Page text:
The fate of online free speech and digital content hangs in the balance, as the department of communications and the Film and Publications Board (FPB) is attempting to impose restrictions on digital channels.
Although the primary mandate of the FPB is to protect children from exposure to adult and other harmful materials, make the use of children in and the exposure of children to pornography punishable, and to provide consumer advice to enable adults to make informed viewing, reading and gaming choices, many feel the board is overreaching.
Richard Firth, CEO of MIP Holdings, says the policy falls incredibly short in a number of areas. “Perhaps the most obvious, is the insurmountable obstacle the FPB will face in trying to implement and enforce it. The number of people needed to ‘police’ all the content, particularly when you consider the vast numbers of digitally enabled South Africans who are active online, is astronomical.”
He says anyone, irrespective of whether an individual or a business, who publishes, or facilitates the publication of online material stands to be held liable by the FPB. “This includes bloggers, SMEs, massive corporates, social networks and news agencies.”
New regulations mean that the FPB needs to approve all digital media, including online learning systems and materials. “The FPB has a system where they charge service providers a flat fee to allow them to publish their content. Those that don’t want to pay the flat fee get charged per medium. Nextflix and Microsoft, for example, refused the flat fee. Netflix therefore gets charged per movie and per series, making it prohibitively expensive — and that is the main reason why local Netflix viewers only have access to a tiny portion of the extensive Netflix library,” Firth explains.
“While that may only be seen as a minor inconvenience, the same applies to books and learning materials. An aspiring author who wants to publish on Amazon, for example, has to hope that Amazon has paid the flat fee, because the additional cost might mean that their book never gets published locally. And those companies that would like to publish learning materials through other platforms might find that the FPB’s fees are too high to justify. Unless a company or individual has all their ducks in a row with the FPB, they cannot publish, and that leaves South Africans the poorer for the lack of content.”
He adds that education and transformation remain the two major pillars on which our country will build a sustainable future for all our people. “A digitally-enabled and educated generation is our best hope of building a globally competitive and prosperous economy,” Firth says. “Every educational organisation in the world is busy strategizing how they convert their course material to MOOCs (Massive Open Online Courses) and new digital avenues are making it easier for knowledgeable people to publish content to help the world survive in the new information age. But how can we achieve that when we are actively blocking access to many existing educational media because they have not been approved by the FPB?”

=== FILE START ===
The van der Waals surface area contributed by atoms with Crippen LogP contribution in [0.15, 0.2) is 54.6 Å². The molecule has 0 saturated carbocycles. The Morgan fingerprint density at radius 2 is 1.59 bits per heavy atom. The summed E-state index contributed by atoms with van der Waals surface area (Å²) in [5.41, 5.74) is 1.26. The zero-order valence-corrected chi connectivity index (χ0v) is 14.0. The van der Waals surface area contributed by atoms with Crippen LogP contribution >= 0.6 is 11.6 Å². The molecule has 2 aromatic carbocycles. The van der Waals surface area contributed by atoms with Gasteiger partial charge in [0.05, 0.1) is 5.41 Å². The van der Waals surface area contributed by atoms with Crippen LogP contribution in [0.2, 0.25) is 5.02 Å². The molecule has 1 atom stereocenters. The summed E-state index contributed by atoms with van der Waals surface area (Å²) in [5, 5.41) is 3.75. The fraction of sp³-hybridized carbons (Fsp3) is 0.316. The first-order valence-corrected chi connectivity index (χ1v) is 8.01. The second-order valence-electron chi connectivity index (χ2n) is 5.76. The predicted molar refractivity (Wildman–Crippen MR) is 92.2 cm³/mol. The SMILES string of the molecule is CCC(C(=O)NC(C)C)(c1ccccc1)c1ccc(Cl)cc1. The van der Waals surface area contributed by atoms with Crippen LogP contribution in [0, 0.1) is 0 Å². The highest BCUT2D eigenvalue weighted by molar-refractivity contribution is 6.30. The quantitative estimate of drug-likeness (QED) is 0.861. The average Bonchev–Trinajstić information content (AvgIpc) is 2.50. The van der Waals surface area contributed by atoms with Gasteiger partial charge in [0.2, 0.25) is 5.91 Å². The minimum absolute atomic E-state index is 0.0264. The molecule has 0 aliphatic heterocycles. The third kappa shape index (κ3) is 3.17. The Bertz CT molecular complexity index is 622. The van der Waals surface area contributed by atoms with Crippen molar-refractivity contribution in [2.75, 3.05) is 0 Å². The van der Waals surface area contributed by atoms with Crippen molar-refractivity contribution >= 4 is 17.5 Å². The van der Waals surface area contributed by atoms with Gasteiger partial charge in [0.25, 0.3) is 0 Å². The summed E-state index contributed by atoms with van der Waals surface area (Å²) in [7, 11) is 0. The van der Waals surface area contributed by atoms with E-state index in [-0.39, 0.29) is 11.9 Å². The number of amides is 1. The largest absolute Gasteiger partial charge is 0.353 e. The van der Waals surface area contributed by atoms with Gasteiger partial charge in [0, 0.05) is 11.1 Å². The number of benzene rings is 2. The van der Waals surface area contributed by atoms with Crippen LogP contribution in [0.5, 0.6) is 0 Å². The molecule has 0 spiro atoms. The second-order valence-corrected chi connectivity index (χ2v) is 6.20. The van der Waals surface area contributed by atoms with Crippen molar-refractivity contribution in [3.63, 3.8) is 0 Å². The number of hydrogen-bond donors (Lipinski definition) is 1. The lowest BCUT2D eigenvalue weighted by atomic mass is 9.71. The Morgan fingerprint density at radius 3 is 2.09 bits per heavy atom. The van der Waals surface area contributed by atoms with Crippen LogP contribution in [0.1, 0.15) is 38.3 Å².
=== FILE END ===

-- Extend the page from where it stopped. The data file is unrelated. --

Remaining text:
He says that, ultimately, the FPB is preventing kids from accessing the tools, programmes and materials that are available all over the world. “Government is handing out iPads, but there’s little point if learners can’t access half the materials available in the US or other app stores,” he adds. According to just one online educational channel, Wikipedia, the text of the English version is currently equivalent to 2,564.8 volumes of the Encyclopædia Britannica and it consistently grows by 600 new articles every single day.
“The sheer volume of content being generated on an ongoing basis would need an army to control and evaluate. No human department could hope to control and evaluate each and every piece, so the current system is to the great detriment of learners.”
According to Firth, the primary objective of the FPB should be to preserve the Internet as a vehicle for social and economic development, and therefore to create an environment where political, social and economic innovation would flourish. Suppliers, vendors, developers and other stakeholders would then also be able to contribute to the betterment and growth of our citizens.
“Any policy governing books, movies, the Internet and its contents should centre around creating a favourable environment to allow the training and development sector to grow, of which content production is a crucial enabler. The policy should encourage and facilitate an open and competitive online landscape, one that enforces the right to free speech and expression for bother users and platform providers,” Firth says.
He adds that the legislation should be rejected, as it is overly restrictive, presenting the Internet as a threat, as opposed to the empowering, democratising entity that it has the potential to be.